Many of President George W. Bush's judicial choices were blocked by Democratic senators, and his two Supreme Court picks were the subject of massive ad campaigns launched by advocacy groups on both sides of the political debate. Conservatives have vowed to give Obama the same treatment over his choices.

Most of Bush's lower court choices were not named until August 2001, seven months into his first term.

The political and practical stakes are high. Sources have said privately the president is not interested in choosing "extreme" liberals to the bench, an idea echoed by some legal analysts. Video Watch CNN's Bill Schneider examine Obama's options »

"I don't expect to see President Obama naming some real firebrands, the kind that might be real lightning-rods for controversial confirmation hearings," said Lazarus.

Conservatives "are assuming that in his heart of hearts, Obama is an activist, old-fashioned, liberal firebrand on judicial issues, and, at least if one goes by what President Obama has written on the subject, he's not." Obama, a Harvard Law School graduate, has taught constitutional law in Chicago.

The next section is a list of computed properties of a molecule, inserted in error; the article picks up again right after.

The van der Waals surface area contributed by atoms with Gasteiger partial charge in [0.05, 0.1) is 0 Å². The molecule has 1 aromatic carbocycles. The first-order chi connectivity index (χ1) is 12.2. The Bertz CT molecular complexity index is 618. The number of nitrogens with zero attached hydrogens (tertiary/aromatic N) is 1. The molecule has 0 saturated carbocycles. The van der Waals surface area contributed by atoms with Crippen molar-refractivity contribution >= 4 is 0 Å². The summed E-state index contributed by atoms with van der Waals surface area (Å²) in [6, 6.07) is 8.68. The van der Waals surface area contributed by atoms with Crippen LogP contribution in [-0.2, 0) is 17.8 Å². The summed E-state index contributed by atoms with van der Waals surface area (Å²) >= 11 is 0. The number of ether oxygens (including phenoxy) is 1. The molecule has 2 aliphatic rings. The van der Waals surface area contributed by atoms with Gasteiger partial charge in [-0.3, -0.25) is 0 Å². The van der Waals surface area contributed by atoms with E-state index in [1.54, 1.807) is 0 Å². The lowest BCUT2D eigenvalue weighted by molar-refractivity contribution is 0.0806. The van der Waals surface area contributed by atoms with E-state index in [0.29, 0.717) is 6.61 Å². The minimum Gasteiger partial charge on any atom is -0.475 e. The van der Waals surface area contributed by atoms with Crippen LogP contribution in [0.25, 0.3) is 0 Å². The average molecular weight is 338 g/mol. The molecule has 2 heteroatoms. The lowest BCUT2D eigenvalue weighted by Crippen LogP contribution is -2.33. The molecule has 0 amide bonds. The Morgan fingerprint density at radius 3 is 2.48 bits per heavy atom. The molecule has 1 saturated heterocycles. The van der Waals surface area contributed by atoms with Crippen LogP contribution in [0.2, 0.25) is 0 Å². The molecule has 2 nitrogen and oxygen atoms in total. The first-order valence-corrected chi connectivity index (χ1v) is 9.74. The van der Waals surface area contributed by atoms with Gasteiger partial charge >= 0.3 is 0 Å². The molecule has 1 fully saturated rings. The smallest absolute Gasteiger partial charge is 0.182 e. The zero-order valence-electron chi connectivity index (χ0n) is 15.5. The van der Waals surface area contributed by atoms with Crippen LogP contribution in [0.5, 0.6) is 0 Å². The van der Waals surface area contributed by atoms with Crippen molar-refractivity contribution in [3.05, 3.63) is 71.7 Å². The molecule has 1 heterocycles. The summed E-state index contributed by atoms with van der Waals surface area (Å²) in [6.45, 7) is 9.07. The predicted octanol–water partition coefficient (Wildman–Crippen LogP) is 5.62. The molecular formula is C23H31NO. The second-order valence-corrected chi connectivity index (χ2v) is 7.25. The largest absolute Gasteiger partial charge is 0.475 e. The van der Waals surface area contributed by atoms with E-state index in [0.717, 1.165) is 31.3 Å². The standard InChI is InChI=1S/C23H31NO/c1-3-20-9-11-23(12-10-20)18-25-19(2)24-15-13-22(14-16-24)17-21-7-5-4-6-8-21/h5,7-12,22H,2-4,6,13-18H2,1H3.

Republicans have warned the White House not to shut them out of the overall judicial selection process.

In a March 2 letter, 41 GOP senators urged Obama "to consult with us as it considers possible nominations to the federal courts from our states." If not consulted, they said, "The Republican Conference will be unable to support moving forward on that nominee." Video Watch CNN's Dana Bash report on how Republicans might respond »

Translation, say liberal groups: filibusters and obstructionist tactics.